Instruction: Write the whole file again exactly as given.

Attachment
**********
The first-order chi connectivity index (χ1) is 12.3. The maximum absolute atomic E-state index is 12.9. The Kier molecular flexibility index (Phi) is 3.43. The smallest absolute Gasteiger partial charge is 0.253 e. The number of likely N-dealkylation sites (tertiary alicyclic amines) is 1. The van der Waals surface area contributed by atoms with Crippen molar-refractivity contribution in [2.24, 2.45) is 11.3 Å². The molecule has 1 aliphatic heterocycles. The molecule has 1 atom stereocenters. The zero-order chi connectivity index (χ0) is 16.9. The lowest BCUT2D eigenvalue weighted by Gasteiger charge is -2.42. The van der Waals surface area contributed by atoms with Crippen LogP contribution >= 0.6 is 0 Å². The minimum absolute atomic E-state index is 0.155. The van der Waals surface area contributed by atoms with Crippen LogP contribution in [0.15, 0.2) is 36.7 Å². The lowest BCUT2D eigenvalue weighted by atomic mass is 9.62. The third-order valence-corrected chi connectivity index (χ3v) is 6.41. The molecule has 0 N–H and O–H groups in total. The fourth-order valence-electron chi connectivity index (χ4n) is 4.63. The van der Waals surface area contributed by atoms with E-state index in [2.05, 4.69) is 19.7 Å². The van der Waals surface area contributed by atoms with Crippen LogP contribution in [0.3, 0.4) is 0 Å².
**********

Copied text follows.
The first-order chi connectivity index (χ1) is 12.3. The maximum absolute atomic E-state index is 12.9. The Kier molecular flexibility index (Phi) is 3.43. The smallest absolute Gasteiger partial charge is 0.253 e. The number of likely N-dealkylation sites (tertiary alicyclic amines) is 1. The van der Waals surface area contributed by atoms with Crippen molar-refractivity contribution in [2.24, 2.45) is 11.3 Å². The molecule has 1 aliphatic heterocycles. The molecule has 1 atom stereocenters. The zero-order chi connectivity index (χ0) is 16.9. The lowest BCUT2D eigenvalue weighted by Gasteiger charge is -2.42. The van der Waals surface area contributed by atoms with Crippen LogP contribution >= 0.6 is 0 Å². The minimum absolute atomic E-state index is 0.155. The van der Waals surface area contributed by atoms with Crippen LogP contribution in [0.15, 0.2) is 36.7 Å². The lowest BCUT2D eigenvalue weighted by atomic mass is 9.62. The third-order valence-corrected chi connectivity index (χ3v) is 6.41. The molecule has 0 N–H and O–H groups in total. The fourth-order valence-electron chi connectivity index (χ4n) is 4.63. The van der Waals surface area contributed by atoms with E-state index in [2.05, 4.69) is 19.7 Å². The van der Waals surface area contributed by atoms with Crippen LogP contribution in [0.3, 0.4) is 0 Å².